Feminist epistemology is both a paradox and a necessity. Epistemology is a highly general inquiry – into the meaning of knowledge claims and attributions, into conditions for the possibility of knowledge, into the nature of truth and justification, and so on. Feminism is a family of positions and inquiries characterized by some common sociopolitical interests centering on the abolition of sexual and gender inequality. What possible relation could there be between these two sets of activity? Furthermore, feminist inquiry results in (...)
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  29.  56
    Culture theorizing past and present: trends and challenges.Helen E. R. Vandenberg - 2010 - Nursing Philosophy 11 (4):238-249.
    Over the past several decades, nurses have been increasingly theorizing about the relationships between culture, health, and nursing practice. This culture theorizing has changed over time and has recently been subject to much critical examination. The purpose of this paper is to identify the challenges impeding nurses' ability to build theory about the relationships between culture and health. Through a historical overview, I argue that continued support for the essentialist view of culture can maintain a limited view of complex race (...)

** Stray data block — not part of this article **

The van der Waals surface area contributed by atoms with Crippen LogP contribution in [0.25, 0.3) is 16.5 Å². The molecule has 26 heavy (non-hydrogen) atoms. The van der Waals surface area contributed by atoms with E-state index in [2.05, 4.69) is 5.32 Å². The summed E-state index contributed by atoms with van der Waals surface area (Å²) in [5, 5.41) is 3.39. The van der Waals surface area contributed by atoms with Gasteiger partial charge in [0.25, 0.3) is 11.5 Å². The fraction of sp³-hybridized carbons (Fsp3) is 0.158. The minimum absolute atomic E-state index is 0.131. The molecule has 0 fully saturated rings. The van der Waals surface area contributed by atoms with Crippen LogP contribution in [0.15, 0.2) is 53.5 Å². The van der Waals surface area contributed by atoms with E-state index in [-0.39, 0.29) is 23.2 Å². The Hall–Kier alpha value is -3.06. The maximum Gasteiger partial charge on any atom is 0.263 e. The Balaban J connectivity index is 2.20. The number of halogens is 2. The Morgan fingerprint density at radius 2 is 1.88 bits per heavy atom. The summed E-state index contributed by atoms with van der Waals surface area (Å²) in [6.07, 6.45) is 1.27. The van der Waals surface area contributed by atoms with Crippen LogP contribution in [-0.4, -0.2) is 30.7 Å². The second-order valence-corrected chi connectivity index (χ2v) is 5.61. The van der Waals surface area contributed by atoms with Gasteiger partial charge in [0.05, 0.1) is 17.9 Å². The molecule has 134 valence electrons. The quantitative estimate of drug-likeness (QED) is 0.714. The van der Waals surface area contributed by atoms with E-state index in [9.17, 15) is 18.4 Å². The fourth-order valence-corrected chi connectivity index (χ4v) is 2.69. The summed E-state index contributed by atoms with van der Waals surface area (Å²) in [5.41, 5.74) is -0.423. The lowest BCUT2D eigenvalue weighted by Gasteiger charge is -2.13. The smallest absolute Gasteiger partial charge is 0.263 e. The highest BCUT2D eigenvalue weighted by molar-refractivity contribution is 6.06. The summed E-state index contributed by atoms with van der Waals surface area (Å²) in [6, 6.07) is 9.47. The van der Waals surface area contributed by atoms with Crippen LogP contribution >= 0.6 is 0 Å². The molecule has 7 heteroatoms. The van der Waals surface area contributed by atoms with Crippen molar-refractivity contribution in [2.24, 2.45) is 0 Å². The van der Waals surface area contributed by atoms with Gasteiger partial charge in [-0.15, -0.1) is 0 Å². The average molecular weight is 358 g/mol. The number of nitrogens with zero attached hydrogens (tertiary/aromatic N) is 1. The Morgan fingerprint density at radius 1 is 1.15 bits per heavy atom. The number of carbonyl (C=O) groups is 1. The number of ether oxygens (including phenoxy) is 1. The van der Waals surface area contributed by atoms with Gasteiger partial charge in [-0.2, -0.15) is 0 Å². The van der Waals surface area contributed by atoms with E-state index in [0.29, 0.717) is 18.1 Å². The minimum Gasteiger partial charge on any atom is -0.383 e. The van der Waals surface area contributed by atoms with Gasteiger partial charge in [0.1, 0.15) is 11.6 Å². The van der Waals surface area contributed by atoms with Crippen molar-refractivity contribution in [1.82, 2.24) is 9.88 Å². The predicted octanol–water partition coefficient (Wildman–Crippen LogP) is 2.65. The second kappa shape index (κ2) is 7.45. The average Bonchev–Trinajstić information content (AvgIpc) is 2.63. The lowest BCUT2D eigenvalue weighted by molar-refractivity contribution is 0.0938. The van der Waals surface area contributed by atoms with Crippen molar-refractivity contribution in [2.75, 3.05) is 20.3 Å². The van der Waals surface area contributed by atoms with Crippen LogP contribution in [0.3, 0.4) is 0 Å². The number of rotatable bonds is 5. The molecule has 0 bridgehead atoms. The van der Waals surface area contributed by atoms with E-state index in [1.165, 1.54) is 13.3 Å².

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  30.  62
    Inferring.Helen E. Longino - 1978 - Philosophy Research Archives 4:17-26.
    This paper is a discussion of the nature of inferring and focusses on the relation between reasons for belief and causes of belief. Two standard approaches to the analysis of inference, the epistemological and the psychological, are identified and discussed. While both approaches incorporate insights concerning, inference, counterexamples show that neither provides by itself an adequate account. A third account is developed and recommended on the grounds that it encompasses the essential insights of the rejected analyses while being immune to (...)
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  31.  71
    Lust, attraction, and attachment in mammalian reproduction.Helen E. Fisher - 1998 - Human Nature 9 (1):23-52.